I think this is a stopgap while the freshmen figure it out, and nothing more than a situational lineup against better teams. Detroit didn't have the size or post skill to attack them at their weakest point; that won't be the case in a week, and definitely not in Big Ten season.
Beilein has been visibly frustrated with his freshmen. [Fuller]
Withholding judgment. Kameron Chatman is struggling out there. DJ Wilson has no clue where he's supposed to be on the court. Mark Donnal blew a layup last night. Ricky Doyle put up a two trillion. John Beilein is unhappy with their development, and it's not hard to see why.
Here's where I scream IT'S THREE GAMES INTO THEIR FRESHMAN SEASONS. Chatman has played the most out of any of these guys, a whole 60 minutes across three games. There are people drawing big-picture conclusions about him and the others from seeing them play basketball for an hour or less. One. Hour. These guys get more burn in a single practice than they have so far this season.
TOTALLY RANDOM ASIDE: In Trey Burke's first official game, against Ferris State, he shot 1/7 from the field with a 0:1 assist-to-turnover ratio.
Chatman's offensive woes have been disconcerting, sure, but he's also missing shots that are going to start falling; he's 1/5 at the rim this season. His field goal misses from the free-throw area have often come off awkward drives; when he had the chance to catch-and-shoot last night, he stroked an 18-footer from the right elbow, a shot that very much looks repeatable. He's shown flashes of being a very good passer. His rebounding rates are passable and should only improve.
Chatman has a ways to go on defense, but he's already advanced in his ability to disrupt passing lanes. Looking at what guys like D'Angelo Russell and James Blackmon Jr. are doing as true freshmen—in less complicated offenses, with entirely different roles—isn't fair to the kid, and a slow start doesn't mean he won't flourish as early as this season.
The bigs have barely played enough to even have a half-baked opinion, let alone a fully-formed one. Just because Beilein finally has the luxury to put a senior, however limited in terms of size and athleticism, out there to show them how it's done doesn't mean Donnal/Doyle/Wilson won't be critical parts of the rotation going forward.
— Sactown Royalty (@sactownroyalty) November 21, 2014
It's gonna be okay, everyone.
If you can do this, we've got minutes for you [Upchurch]
Question by Ace: The biggest question Michigan hoops faced heading into this season was how the center position would hold up, and the focus went almost entirely on the three freshmen. Now, against the first team M played with a pulse, Max Bielfeldt went off, to the point that HAHA SETH DAVIS "MAXIMUS" WE GET IT WE ALSO GOT IT THE FIRST TWO DOZEN TIMES YOU CAN STOP NOW.
ANYWAY, now that we've got a small sample to work with, how do you see the minutes at the five shaking out? Is Bielfeldt at all for real, and what have you seen from the freshmen that's also informing your opinion?
|Why would there be an 'a' in it if it's pronounced with a short 'e'? This makes less sense than a 6'7 center. [Upchurch]|
Seth: Max looked awesome, and bigs get better with time, but my expectations for him haven't changed from pre-season. Those expectations were for significant improvement toward a ceiling that's still below what we want as a starter. I think once Michigan's playing teams who aren't Division II or a Patriot League power in a down year, we'll look back on this as the Bielfeldt game. The standard comparison for a 6'7 center is Wes Unseld, but 6'7 in the 1970s is 6'9 today; Mitch McGary was more Unseld. When Bucknell could get the ball down low to their guy named Nana, Bielfeldt couldn't hang; he looked to give up three inches to a guy who's listed 6'9.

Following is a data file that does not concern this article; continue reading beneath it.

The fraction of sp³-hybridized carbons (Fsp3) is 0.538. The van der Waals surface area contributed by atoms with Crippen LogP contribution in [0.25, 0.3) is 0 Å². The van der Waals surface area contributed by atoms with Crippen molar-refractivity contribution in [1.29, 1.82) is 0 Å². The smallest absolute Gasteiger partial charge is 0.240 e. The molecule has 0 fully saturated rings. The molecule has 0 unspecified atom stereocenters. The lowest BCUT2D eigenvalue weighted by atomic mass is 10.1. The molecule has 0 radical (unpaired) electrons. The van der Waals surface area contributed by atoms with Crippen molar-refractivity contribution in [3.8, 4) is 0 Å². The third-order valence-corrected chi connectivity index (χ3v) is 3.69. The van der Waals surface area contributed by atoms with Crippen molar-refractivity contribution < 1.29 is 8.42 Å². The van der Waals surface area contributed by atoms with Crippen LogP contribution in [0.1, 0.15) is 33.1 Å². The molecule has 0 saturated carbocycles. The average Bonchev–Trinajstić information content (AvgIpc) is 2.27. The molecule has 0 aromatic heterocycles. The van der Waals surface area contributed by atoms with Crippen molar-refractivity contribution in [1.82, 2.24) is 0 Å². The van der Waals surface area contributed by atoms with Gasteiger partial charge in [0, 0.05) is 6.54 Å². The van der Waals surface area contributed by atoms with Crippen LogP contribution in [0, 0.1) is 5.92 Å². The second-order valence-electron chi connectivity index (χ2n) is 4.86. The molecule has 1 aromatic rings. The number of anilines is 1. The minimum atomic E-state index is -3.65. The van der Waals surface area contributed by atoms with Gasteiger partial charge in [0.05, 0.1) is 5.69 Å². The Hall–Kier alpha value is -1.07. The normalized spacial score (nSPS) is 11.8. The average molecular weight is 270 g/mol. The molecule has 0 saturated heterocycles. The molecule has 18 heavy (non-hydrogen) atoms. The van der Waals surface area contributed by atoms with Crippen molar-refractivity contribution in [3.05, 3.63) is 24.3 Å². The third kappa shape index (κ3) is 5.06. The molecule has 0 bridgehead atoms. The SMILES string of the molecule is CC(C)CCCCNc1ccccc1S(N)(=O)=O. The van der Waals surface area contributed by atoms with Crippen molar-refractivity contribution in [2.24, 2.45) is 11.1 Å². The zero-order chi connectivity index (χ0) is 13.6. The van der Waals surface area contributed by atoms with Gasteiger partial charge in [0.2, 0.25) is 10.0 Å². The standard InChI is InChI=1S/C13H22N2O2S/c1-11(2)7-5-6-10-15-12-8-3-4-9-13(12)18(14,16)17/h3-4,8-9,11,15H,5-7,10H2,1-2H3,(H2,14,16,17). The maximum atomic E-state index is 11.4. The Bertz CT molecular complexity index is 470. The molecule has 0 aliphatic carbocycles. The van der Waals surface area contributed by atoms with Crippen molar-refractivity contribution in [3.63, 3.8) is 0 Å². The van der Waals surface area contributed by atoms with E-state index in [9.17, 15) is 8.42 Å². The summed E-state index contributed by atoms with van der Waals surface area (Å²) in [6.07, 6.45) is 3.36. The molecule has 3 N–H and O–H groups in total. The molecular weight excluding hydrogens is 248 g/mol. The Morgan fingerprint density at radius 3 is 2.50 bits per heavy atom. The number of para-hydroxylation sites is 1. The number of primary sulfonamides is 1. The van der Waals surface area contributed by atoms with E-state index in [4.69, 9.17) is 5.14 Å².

Donnal (apparently this is pronounced "Don-ELLE"?) again got the starter's run and I think he remains Option 1A. He's merely efficient and clearly the weak point of the starting five, but in an alternate universe where the NCAA isn't the dumbest organization on the planet I would expect Donnal to be getting minutes behind McGary.
After the non-conference you'll be seeing way more Doyle. He's definitely looked the most raw of the four fives. He also looks big--like as big as McGary—and the scattershot results of his minutes have pocked things Max and Donnal never will. The best case scenario for Michigan is to slowly ease Doyle into more minutes so he's a viable option against the larger Big Ten teams.
We saw a bit more Wilson this time, and nothing changed my feelings that he's a four. My guess is he's not seeing time there because Michigan desperately wants someone to emerge at the five. My guess is this is what's causing a lot of the slowness in progression that Beilein mentioned, because he's a freshman and learning to play center is like a five-year journey, not to mention Beilein's system and all its quirks. He does make some cool defensive plays, but the Smotrycz is strong with this one. Watching him trying to help down low then swing out out the wing gave me a renewed appreciation for the guys who could do that.
So post time:
Early season: 50% Donnal, 25% Bielfeldt, 25% Wilson/Doyle
Big Ten season: 41% Donnal, 40% Doyle, 19% Bielfeldt/Wilson.
[Jump for Ace disagrees with everybody]
11/15/2014 – Michigan 92, Hillsdale 68, 1-0
AHHHHHHHHHHHH basketball exists [Dustin Johnston/UMHoops]
No drama just bullets:
Big three. Big three. Big three. Chances a basketball podcast uses "The Big Three Killed My Baby"—the White Stripes' screechy intro to the world off their self-titled debut—are 99.9%. Outside of the uber-recruit laden one-and-done factories There are few in the country who can match Michigan 1 to 3. The backcourt troika all went over 20 points efficiently, and there is more where that came from.